Life is easy. Auditioning is hard.

If you truly love to audition, you can stop reading. (I’m sure I’ve lost no one.) Nobody enjoys auditioning. Woody Allen once famously said that if he had to audition he never would have been cast. But, unfortunately, not many of us write, direct and cast ourselves in our own films. So, you have to learn not only to enjoy auditioning, but to thrive in those few moments that you have an opportunity to impress the powers that be. What follows are a few tips on how to do that.

1. Understand: the audition is sacrosanct. If you respect it, it will eventually respect you. So find a way. Think of it as the game of basketball, and you are Michael Jordan. Or a blank canvas, and you are Van Gogh. Or you are a Tibetan monk, and it is your daily meditation. Treat it that way. That does not mean that you aren’t loose and lose your sense of humor while you’re in the room. It means the opposite – you are able to reach an almost heightened state where you are alive to everything that can and might happen, and you are able to react to it.

2. Establish your own routine. That means from the moment you get the sides to the moment you walk out of the audition room. Before that it does not exist; after that, it’s over. Aside from what you need to learn from what you just did, you needn’t concentrate on it again. But, what you do before it? That’s everything. You should treat your preparation the way an athlete treats the time before taking the field of play. That means everything you do should be geared toward those moments in the audition room. What you eat, how you sleep, the music you listen to: your routine. Find it and stick to it. It is different for everyone. There are people who are not only comfortable with talking to all of the other actors when they walk into the casting office, but they thrive on using those moments to throw other actors off, thereby believing they elevate their own chances of survival. Obviously, I don’t recommend that. Here’s a conversation I overheard once at an audition. Actor A approached actor B to chat him up. After a couple niceties, actor B said: “Dude. I have a family. This is how I put food on the table. I need to concentrate now. No offense.” That’s the way you need to treat auditions. It’s part of your job. Establishing that routine is huge.

3. The schmooze is as important as the read. When I began as an actor, it made me angry that I had to chat to the casting director before we read. Why couldn’t they just judge me on how I acted? Because. These people are going to work with you. And if you’re shooting a film or tv show, most of the time you spend on set is NOT acting. They want to know that you’re someone they want to spend time with. That you’ll help make the day easy and enjoyable. So, you need to be not only that person they want to spend time with, but the best example of that person they want to spend time with. Be interesting, be engaging, be receptive, be generous, and LISTEN. Be able to read the room and know what is going on. And understand this: it’s show business. So be entertaining. Years ago I drove with an actor friend of mine to see his agents. He was already a star, but he was to become and is now a much bigger star. As we pulled underground to the valet, he stopped before we got out of the car. “Hold on,” he said. He reached into the glove compartment and pulled out a huge pair of wrap around sunglasses and a beanie. He looked beautiful before he put them on, so I was a little confused. He shrugged: “Gotta give ‘em what they want.” He understood that it’s show business. And the people who hire you are expecting a show. I have no doubt some of the more impressionable agents he sat with that day left work and went shopping for big sunglasses and beanies. I’m of course not recommending that specific kind of show. Find your own.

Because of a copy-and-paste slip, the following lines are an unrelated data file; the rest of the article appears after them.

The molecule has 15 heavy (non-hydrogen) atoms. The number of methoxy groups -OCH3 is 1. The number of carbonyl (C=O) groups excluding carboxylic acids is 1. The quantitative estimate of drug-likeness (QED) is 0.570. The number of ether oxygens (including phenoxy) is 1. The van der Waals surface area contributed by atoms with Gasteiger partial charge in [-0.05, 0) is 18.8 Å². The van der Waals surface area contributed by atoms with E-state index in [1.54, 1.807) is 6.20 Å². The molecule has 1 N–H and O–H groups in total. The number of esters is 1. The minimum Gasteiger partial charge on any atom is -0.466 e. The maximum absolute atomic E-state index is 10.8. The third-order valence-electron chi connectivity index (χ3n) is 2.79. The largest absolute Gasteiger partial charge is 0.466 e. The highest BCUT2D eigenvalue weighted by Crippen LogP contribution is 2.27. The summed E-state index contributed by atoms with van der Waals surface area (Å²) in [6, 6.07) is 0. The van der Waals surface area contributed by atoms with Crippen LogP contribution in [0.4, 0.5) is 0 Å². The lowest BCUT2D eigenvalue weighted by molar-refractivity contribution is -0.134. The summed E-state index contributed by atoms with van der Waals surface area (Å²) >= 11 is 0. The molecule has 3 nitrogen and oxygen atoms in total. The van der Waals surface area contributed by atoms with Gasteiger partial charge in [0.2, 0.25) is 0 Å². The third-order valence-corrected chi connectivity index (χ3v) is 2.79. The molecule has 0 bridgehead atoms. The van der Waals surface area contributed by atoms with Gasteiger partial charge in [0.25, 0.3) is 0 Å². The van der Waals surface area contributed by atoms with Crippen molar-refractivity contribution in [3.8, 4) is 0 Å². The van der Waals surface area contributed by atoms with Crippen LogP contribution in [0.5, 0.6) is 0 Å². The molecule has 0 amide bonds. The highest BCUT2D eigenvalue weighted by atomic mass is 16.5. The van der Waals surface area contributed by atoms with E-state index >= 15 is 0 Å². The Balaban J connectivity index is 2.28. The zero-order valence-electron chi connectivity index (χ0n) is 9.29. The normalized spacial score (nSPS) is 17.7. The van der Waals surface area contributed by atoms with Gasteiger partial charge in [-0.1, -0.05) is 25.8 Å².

4. It’s a war of attrition. Having said all of this, the most important thing to remember is that auditioning is a war of attrition. Your job is to make an impression at every battle. You may not get the job that you’re going up for. There are a million things that have to go right for you to get a job, and just as many that can go wrong. You can be brilliant and have the job and the writers can erase your role with a finger on delete before you put your key in the ignition to drive home. You have no control over that. But you DO have control over the impression you make in the room. And while you may not get this one role, a good actor will be remembered by the people who cast. When you walk into a room, they are rooting for you. They want you to be the one. Why? Because it makes their job easier. They may not act like it – chances are they are completely dysfunctional people in their own right. But they still want you to do well. Understand that. Michael Shurtleff, in his book Audition (a must read for an actor) tells a great story about Dustin Hoffman auditioning for Mike Nichols – not for the Graduate, but for a Broadway musical. I won’t repeat it here, but look it up. When I was just starting out, I auditioned for my favorite tv series nine times before finally landing a role on it. The casting people liked me, and they kept bringing me back until the right role came along. It was a war of attrition.

Next time, we’ll talk about the fundamentals of the actual audition. But if you take these principles to heart and embrace the audition, you will work as an actor. And, then both life and auditioning will be easy.

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